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How Often Should I Buy a New Car?
written by Mike Ballew March 3, 2024
Eggstack

Many people believe the best way to avoiding costly repairs is to buy a new car every few years. However, that may not be the best approach. This article explores how often you should buy a new car.

Surely you have heard the saying about new cars and car dealerships. The moment you drive a new car off the lot it loses 10% of its value. That’s because it's no longer new. You cannot turn around and sell it for what you just paid for it.

Over the course of the first few years, new vehicles continue to depreciate rapidly. Then the rate of depreciation levels off. This might lead you to believe that the opposite is true; i.e., that you should keep your cars until the wheels fall off. That may not be the best approach either. The longer you own a vehicle, the more repairs and maintenance it requires.

These two concepts are at odds with each other. To solve this puzzle, we turn to life cycle cost analysis. Life cycle cost looks at all of the financial aspects associated with buying decisions.

This chart represents the life cycle cost of a new vehicle. It includes initial purchase, loan interest, depreciation, repairs, maintenance, fuel, and resale value. The green area represents the car’s value, and the brown area represents repairs and maintenance.

How Often Should I Buy a New Car?

As you can see, the car’s value falls rapidly during the first few years of ownership. Repair and maintenance costs slowly increase over time.

The biggest takeaway from this graphical representation is the difference between depreciation and maintenance costs. Depreciation is orders-of-magnitude greater than maintenance. Simply put, maintenance costs rise as a car ages, but depreciation is a much greater factor. This says the longer you keep a car, the more you get your money out of it.

Here's a short story to help illustrate the point.

The Road not Taken

Fast Eddie blows all his money to impress the ladies. Going back a ways, he bought the first iPhone and every year he buys a new car. He’s been doing this since he was 30. Women think he is just the best and every time you see him he’s got a different one on his arm. 

Evan, on the other hand, is the more conservative of the two. He also has his share of admirers, but they’re different from the ones who fall for Eddie. Evan bought a new car when he turned 30 just like Eddie, but he plans to keep it for 10 years. 

Skip ahead to Fast Eddie’s 60th birthday and we find him in all alone in a squalid apartment with a bottle of whiskey in one hand and a gun in the other. Eddie had a lot of fun with his new cars, 30 in all. But now his health is failing – all the booze and womanizing has taken its toll. He is no longer able to work, and with no paycheck and no savings he’s faced with a bleak future living off Social Security. 

There is no party, in fact Eddie’s made so many enemies it’s a wonder he's still alive. You see, not all of the women were single. In fact, most of them weren’t. Sitting on the floor, his eyes fall to the gun. In his drunken state he thinks about taking his own life.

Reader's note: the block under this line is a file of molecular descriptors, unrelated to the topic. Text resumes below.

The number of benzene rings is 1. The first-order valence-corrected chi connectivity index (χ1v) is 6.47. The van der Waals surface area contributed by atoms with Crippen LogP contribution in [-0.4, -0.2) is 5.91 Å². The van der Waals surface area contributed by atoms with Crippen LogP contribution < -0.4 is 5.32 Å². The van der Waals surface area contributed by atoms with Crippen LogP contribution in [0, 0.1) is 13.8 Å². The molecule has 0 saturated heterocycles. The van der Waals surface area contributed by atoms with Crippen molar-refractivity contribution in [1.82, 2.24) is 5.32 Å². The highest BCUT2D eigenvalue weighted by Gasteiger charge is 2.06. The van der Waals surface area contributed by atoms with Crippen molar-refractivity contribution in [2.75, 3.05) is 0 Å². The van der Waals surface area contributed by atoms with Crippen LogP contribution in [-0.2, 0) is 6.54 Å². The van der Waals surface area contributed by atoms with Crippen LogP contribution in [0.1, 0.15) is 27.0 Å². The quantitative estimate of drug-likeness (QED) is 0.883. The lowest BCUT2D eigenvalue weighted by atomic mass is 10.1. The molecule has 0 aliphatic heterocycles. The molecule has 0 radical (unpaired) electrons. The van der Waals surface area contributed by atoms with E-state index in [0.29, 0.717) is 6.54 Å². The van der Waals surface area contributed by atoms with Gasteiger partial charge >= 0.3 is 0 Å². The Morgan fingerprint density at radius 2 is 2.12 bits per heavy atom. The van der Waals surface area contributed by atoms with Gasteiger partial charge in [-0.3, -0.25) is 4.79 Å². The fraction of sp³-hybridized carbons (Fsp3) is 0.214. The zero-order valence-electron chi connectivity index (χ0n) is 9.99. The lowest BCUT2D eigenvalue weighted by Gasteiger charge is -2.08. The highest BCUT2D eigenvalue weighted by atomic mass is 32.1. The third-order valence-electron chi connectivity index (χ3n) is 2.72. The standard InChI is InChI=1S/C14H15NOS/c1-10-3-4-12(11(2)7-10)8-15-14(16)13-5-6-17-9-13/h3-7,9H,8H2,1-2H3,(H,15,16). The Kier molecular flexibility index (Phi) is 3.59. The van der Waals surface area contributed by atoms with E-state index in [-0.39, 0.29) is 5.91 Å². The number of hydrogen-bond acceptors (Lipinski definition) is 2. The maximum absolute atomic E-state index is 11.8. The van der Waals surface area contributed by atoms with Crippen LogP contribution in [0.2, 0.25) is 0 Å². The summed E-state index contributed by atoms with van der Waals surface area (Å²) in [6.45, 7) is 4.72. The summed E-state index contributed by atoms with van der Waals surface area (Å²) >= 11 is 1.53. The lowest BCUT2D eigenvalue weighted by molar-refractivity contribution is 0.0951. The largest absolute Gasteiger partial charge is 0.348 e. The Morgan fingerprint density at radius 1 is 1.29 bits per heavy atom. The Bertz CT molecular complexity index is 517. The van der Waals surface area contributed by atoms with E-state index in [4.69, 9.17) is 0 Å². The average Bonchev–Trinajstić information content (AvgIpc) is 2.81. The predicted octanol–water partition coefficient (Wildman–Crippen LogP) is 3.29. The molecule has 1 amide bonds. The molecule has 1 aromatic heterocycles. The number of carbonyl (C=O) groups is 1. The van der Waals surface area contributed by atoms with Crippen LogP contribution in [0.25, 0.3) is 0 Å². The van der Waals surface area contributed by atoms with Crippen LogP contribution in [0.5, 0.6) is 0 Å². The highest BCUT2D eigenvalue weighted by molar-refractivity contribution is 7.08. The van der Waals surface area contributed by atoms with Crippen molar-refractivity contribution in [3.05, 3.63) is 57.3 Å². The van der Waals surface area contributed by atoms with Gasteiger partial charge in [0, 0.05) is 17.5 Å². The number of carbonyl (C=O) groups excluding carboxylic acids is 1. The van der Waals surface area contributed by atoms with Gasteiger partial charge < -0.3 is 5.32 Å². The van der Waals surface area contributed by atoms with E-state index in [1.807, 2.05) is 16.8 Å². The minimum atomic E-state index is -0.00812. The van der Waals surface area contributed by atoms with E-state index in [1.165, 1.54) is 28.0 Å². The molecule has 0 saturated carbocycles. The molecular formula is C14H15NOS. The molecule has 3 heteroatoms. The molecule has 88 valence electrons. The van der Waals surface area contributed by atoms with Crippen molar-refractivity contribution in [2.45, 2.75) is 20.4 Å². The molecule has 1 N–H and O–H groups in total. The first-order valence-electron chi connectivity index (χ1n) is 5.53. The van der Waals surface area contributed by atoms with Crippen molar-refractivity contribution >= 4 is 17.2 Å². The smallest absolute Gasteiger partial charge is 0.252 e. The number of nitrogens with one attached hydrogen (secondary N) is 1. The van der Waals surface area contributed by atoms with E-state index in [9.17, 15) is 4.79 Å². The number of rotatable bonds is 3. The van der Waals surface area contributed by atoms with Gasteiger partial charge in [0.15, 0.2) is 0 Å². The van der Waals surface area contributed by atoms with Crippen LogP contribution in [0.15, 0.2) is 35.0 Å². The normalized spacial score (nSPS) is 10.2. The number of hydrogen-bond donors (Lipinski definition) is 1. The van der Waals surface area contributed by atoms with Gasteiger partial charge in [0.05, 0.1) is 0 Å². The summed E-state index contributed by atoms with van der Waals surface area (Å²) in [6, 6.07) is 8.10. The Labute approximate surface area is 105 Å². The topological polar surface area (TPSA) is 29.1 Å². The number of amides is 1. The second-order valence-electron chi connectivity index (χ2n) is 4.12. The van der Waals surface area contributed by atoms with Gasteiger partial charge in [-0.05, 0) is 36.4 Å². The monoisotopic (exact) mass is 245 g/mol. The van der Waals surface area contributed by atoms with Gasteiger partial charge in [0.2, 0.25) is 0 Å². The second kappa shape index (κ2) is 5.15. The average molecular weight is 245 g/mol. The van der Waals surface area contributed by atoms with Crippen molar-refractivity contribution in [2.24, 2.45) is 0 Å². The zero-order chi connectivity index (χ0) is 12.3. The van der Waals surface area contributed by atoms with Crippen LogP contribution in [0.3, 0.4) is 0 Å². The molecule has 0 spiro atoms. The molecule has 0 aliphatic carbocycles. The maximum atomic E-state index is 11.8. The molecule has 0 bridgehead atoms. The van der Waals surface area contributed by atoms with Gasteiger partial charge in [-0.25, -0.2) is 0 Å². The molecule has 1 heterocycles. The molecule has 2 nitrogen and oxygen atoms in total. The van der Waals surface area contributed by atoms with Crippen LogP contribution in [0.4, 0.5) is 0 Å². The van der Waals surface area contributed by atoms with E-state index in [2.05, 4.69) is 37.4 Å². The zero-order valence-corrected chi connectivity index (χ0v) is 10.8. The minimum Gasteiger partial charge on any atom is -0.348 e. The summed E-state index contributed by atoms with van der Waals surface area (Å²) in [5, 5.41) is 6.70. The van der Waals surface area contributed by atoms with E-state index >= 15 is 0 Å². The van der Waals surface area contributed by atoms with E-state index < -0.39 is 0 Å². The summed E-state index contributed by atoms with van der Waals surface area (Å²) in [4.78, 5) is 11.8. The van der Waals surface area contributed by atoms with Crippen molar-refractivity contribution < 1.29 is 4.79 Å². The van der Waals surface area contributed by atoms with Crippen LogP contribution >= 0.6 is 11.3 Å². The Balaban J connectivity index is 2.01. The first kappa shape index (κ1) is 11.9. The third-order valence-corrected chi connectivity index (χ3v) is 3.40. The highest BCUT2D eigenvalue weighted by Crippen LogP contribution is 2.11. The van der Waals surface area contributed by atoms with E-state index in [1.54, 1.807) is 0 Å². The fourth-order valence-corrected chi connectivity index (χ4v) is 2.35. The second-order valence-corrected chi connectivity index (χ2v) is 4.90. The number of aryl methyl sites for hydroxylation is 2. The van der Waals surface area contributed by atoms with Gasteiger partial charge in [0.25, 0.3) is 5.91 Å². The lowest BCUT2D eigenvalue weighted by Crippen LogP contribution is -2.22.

Over on the other side of town, Evan and his wife of 30 years share a nice home. Evan is also 60. He enjoys spending time with his family. Evan’s wife is faithful and together they’ve built a successful business. They are living the dream.

Remember that new car Evan bought when he was 30? Well, he stuck to his plan and kept it for 10 years. Then he bought another one when he turned 40, and another when he turned 50. All total, he’s owned 3 cars in the last 30 years. With all the money he’s saved from not buying new cars every year, he’s banked over a million dollars.

How Often Should I Buy a New Car?

A person who buys a new car for $45,000 every year and trades it in at the NADA average trade-in value of 67 percent will spend $730,000 on cars over the course of 30 years (based on 3% annual inflation).

On the other hand, someone who buys a new car once every 10 years and invests what they would have spent buying a new car every year will have $1.3 million at the end of 30 years. That’s based on 20 percent trade-in at 10 years and a modest return of 6 percent.

Closing Thoughts

The less often you buy a car the better off you will be. You should keep your cars for as long as you can. However, don't take it to extremes. You only live once, you should enjoy your life.

The best approach is to buy used. When you buy a used car, you avoid the rapid depreciation that takes place over the first few years. The sweet spot is about 2–3 years old. That way you get a relatively new car while avoiding the rapid new car depreciation. In terms of how long to keep it, as long as you can but not more than 8 years. That way you avoid the inconvenience of owning a car that breaks down frequently.

Photo credit: Freepik Eggstack News will never post an article influenced by an outside company or advertiser. Our mission is to help you overcome uncertainty about retirement planning and inspire confidence in your financial future.
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